“The Naegyoin (Queen’s seal) excavated from Seochon is highly likely to be used by Empress Myeongseong.”
An analysis found that the owners of two seals (Naegyoin) excavated recently from Seochon areas, west of Gyeongbok Palace, appear to be the queens from the King Heonjong to King Gojong era of the Joseon Dynasty.
“The Naegyoin was handed down from queen to queen during the Joseon Dynasty. It is not likely they made a new stamp for a new queen,” said Sohn Hwan-il, senior researcher at the Paintings and Writings Research Institute of Daejeon University. Sohn is an expert in the field who has studied more than 1,500 royal seals.
The design of the handle of the Naegyoin and its calligraphy are almost similar to the ones in Boinbushinchongsu published between 1900 and 1907, Sohn says. Boinbushinchongsu is a book that explains about the seals of the royal family and administrative offices of the Korean Empire. The design of the Naegyoin depicted in the book is likely to be drawn referencing the very Naegyoin excavated from Seochon.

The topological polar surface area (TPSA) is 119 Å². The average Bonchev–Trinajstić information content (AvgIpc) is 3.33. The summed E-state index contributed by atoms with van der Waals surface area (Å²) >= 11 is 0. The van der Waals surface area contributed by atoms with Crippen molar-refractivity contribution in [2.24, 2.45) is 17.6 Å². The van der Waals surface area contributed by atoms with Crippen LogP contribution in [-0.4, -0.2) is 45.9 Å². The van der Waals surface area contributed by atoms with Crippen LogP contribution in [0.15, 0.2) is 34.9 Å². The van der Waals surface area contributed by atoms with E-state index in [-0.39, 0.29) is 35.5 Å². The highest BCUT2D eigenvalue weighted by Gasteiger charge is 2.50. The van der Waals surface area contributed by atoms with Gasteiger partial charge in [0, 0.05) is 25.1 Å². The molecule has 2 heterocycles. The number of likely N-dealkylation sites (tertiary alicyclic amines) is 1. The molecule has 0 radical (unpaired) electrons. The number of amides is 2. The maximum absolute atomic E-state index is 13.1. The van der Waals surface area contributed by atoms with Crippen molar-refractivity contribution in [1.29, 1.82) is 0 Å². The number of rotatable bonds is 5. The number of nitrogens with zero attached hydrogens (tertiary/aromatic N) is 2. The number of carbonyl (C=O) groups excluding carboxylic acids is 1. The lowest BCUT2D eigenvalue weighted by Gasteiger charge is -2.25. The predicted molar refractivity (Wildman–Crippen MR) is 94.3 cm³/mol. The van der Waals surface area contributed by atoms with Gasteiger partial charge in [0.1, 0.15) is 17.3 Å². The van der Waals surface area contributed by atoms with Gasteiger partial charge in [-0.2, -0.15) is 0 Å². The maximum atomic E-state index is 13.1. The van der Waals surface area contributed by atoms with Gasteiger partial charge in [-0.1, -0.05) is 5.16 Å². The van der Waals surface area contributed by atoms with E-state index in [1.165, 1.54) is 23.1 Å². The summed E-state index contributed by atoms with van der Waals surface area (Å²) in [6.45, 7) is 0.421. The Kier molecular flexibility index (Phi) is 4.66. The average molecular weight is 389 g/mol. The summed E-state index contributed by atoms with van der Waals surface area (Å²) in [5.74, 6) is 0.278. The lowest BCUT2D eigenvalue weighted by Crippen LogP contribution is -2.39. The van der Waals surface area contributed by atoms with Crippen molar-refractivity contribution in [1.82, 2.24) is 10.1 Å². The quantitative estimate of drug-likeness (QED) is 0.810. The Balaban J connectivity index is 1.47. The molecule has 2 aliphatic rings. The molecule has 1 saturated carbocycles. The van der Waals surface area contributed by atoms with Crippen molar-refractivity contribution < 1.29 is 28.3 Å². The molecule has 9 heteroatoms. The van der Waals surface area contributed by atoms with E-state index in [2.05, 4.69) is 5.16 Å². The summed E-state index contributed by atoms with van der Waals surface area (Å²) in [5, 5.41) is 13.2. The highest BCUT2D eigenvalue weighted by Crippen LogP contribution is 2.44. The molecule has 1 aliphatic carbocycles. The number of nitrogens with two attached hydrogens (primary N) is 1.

The fact that the shape of the excavated Naegyoins are rougher than the two Naegyoins owned by the National Palace Museum of Korea, which are presumed to be from the Korean Empires period, suggests that they were used before the proclamation of the Korean Empire in 1897.
The calligraphic style used for the Naegyoin is called Sojeon. The Naegyoin depicted in the book “Myeongryegungbonghachaek,” which describes the goods used in Myeongrye Palace, also used Sojeon but the shape of the seal is different. “Sojeon came in from the late 18th century to 19th century for seals. Further study is necessary but those Naegyoins appear to have been used by the queens from the King Heonjong era to the 1880s,” Sohn added.
The Cultural Heritage Administration, which excavated the Naegyoin, is investigating if government officials of Gungnaebu lived near the excavation site. The seals of the royal family were managed by Gungnaebu in the late Joseon Dynasty.
Jong-Yeob JO email@example.com